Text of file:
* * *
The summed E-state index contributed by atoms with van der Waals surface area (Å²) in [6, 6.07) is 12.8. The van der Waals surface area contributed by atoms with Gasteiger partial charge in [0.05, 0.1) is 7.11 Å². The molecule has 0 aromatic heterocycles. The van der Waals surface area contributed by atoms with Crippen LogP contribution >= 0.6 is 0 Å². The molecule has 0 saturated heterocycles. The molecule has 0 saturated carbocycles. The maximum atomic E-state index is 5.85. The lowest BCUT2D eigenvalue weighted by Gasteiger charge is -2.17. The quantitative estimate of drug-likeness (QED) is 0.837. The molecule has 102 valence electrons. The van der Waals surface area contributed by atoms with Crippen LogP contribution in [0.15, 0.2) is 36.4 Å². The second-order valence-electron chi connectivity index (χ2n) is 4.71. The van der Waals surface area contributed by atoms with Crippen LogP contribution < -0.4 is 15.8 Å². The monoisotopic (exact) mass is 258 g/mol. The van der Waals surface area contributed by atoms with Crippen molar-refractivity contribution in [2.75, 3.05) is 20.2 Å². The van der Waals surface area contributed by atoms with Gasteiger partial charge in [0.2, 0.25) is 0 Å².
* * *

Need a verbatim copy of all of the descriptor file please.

The summed E-state index contributed by atoms with van der Waals surface area (Å²) in [6, 6.07) is 12.8. The van der Waals surface area contributed by atoms with Gasteiger partial charge in [0.05, 0.1) is 7.11 Å². The molecule has 0 aromatic heterocycles. The van der Waals surface area contributed by atoms with Crippen LogP contribution >= 0.6 is 0 Å². The molecule has 0 saturated heterocycles. The molecule has 0 saturated carbocycles. The maximum atomic E-state index is 5.85. The lowest BCUT2D eigenvalue weighted by Gasteiger charge is -2.17. The quantitative estimate of drug-likeness (QED) is 0.837. The molecule has 102 valence electrons. The van der Waals surface area contributed by atoms with Crippen LogP contribution in [0.15, 0.2) is 36.4 Å². The second-order valence-electron chi connectivity index (χ2n) is 4.71. The van der Waals surface area contributed by atoms with Crippen LogP contribution < -0.4 is 15.8 Å². The monoisotopic (exact) mass is 258 g/mol. The van der Waals surface area contributed by atoms with Crippen molar-refractivity contribution in [2.75, 3.05) is 20.2 Å². The van der Waals surface area contributed by atoms with Gasteiger partial charge in [0.2, 0.25) is 0 Å².